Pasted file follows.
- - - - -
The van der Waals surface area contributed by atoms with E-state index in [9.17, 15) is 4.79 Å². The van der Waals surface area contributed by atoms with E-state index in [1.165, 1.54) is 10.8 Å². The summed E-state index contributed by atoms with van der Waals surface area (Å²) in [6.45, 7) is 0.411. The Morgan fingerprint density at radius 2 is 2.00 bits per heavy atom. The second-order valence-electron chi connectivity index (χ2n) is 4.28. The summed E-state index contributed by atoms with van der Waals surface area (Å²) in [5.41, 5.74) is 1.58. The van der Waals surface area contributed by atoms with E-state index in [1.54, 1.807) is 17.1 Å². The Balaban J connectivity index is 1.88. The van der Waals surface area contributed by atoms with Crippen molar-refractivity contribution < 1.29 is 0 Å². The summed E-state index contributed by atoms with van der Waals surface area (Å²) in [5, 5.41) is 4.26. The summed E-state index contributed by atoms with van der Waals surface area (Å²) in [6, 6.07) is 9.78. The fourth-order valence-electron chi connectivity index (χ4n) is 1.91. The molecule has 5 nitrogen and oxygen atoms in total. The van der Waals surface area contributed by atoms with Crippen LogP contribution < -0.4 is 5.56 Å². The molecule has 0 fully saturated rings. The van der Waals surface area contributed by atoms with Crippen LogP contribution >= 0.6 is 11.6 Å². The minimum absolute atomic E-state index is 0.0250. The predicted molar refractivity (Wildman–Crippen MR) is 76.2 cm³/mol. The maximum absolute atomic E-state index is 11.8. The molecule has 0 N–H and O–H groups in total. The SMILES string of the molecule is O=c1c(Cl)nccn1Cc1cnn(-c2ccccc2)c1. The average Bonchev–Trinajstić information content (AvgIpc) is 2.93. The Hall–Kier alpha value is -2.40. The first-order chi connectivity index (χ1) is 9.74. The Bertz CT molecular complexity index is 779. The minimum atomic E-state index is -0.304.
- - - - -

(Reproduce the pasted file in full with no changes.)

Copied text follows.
The van der Waals surface area contributed by atoms with E-state index in [9.17, 15) is 4.79 Å². The van der Waals surface area contributed by atoms with E-state index in [1.165, 1.54) is 10.8 Å². The summed E-state index contributed by atoms with van der Waals surface area (Å²) in [6.45, 7) is 0.411. The Morgan fingerprint density at radius 2 is 2.00 bits per heavy atom. The second-order valence-electron chi connectivity index (χ2n) is 4.28. The summed E-state index contributed by atoms with van der Waals surface area (Å²) in [5.41, 5.74) is 1.58. The van der Waals surface area contributed by atoms with E-state index in [1.54, 1.807) is 17.1 Å². The Balaban J connectivity index is 1.88. The van der Waals surface area contributed by atoms with Crippen molar-refractivity contribution < 1.29 is 0 Å². The summed E-state index contributed by atoms with van der Waals surface area (Å²) in [5, 5.41) is 4.26. The summed E-state index contributed by atoms with van der Waals surface area (Å²) in [6, 6.07) is 9.78. The fourth-order valence-electron chi connectivity index (χ4n) is 1.91. The molecule has 5 nitrogen and oxygen atoms in total. The van der Waals surface area contributed by atoms with Crippen LogP contribution < -0.4 is 5.56 Å². The molecule has 0 fully saturated rings. The van der Waals surface area contributed by atoms with Crippen LogP contribution >= 0.6 is 11.6 Å². The minimum absolute atomic E-state index is 0.0250. The predicted molar refractivity (Wildman–Crippen MR) is 76.2 cm³/mol. The maximum absolute atomic E-state index is 11.8. The molecule has 0 N–H and O–H groups in total. The SMILES string of the molecule is O=c1c(Cl)nccn1Cc1cnn(-c2ccccc2)c1. The average Bonchev–Trinajstić information content (AvgIpc) is 2.93. The Hall–Kier alpha value is -2.40. The first-order chi connectivity index (χ1) is 9.74. The Bertz CT molecular complexity index is 779. The minimum atomic E-state index is -0.304.